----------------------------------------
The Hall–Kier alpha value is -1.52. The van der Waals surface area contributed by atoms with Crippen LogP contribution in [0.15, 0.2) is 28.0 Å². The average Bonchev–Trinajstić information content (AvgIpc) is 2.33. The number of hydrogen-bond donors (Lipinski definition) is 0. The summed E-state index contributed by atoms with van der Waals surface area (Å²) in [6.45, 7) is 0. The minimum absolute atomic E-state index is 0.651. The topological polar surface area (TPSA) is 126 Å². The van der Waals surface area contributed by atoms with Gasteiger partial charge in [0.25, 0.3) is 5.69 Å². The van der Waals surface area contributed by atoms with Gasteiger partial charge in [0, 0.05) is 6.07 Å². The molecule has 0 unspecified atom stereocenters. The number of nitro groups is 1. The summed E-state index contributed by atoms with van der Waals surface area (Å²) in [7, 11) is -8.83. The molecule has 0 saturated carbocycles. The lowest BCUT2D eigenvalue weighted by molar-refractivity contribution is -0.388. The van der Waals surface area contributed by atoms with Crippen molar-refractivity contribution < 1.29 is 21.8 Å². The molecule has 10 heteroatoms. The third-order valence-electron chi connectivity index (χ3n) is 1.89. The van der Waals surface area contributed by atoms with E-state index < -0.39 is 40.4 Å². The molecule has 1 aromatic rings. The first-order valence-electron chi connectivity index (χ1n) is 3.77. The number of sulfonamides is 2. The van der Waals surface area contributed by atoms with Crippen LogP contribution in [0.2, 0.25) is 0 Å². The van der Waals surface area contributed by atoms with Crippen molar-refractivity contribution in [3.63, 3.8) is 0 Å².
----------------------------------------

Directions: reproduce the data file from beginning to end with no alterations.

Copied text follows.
The Hall–Kier alpha value is -1.52. The van der Waals surface area contributed by atoms with Crippen LogP contribution in [0.15, 0.2) is 28.0 Å². The average Bonchev–Trinajstić information content (AvgIpc) is 2.33. The number of hydrogen-bond donors (Lipinski definition) is 0. The summed E-state index contributed by atoms with van der Waals surface area (Å²) in [6.45, 7) is 0. The minimum absolute atomic E-state index is 0.651. The topological polar surface area (TPSA) is 126 Å². The van der Waals surface area contributed by atoms with Gasteiger partial charge in [0.25, 0.3) is 5.69 Å². The van der Waals surface area contributed by atoms with Gasteiger partial charge in [0, 0.05) is 6.07 Å². The molecule has 0 unspecified atom stereocenters. The number of nitro groups is 1. The summed E-state index contributed by atoms with van der Waals surface area (Å²) in [7, 11) is -8.83. The molecule has 0 saturated carbocycles. The lowest BCUT2D eigenvalue weighted by molar-refractivity contribution is -0.388. The van der Waals surface area contributed by atoms with Crippen molar-refractivity contribution < 1.29 is 21.8 Å². The molecule has 10 heteroatoms. The third-order valence-electron chi connectivity index (χ3n) is 1.89. The van der Waals surface area contributed by atoms with E-state index < -0.39 is 40.4 Å². The molecule has 1 aromatic rings. The first-order valence-electron chi connectivity index (χ1n) is 3.77. The number of sulfonamides is 2. The van der Waals surface area contributed by atoms with Crippen LogP contribution in [0.2, 0.25) is 0 Å². The van der Waals surface area contributed by atoms with Crippen molar-refractivity contribution in [3.63, 3.8) is 0 Å².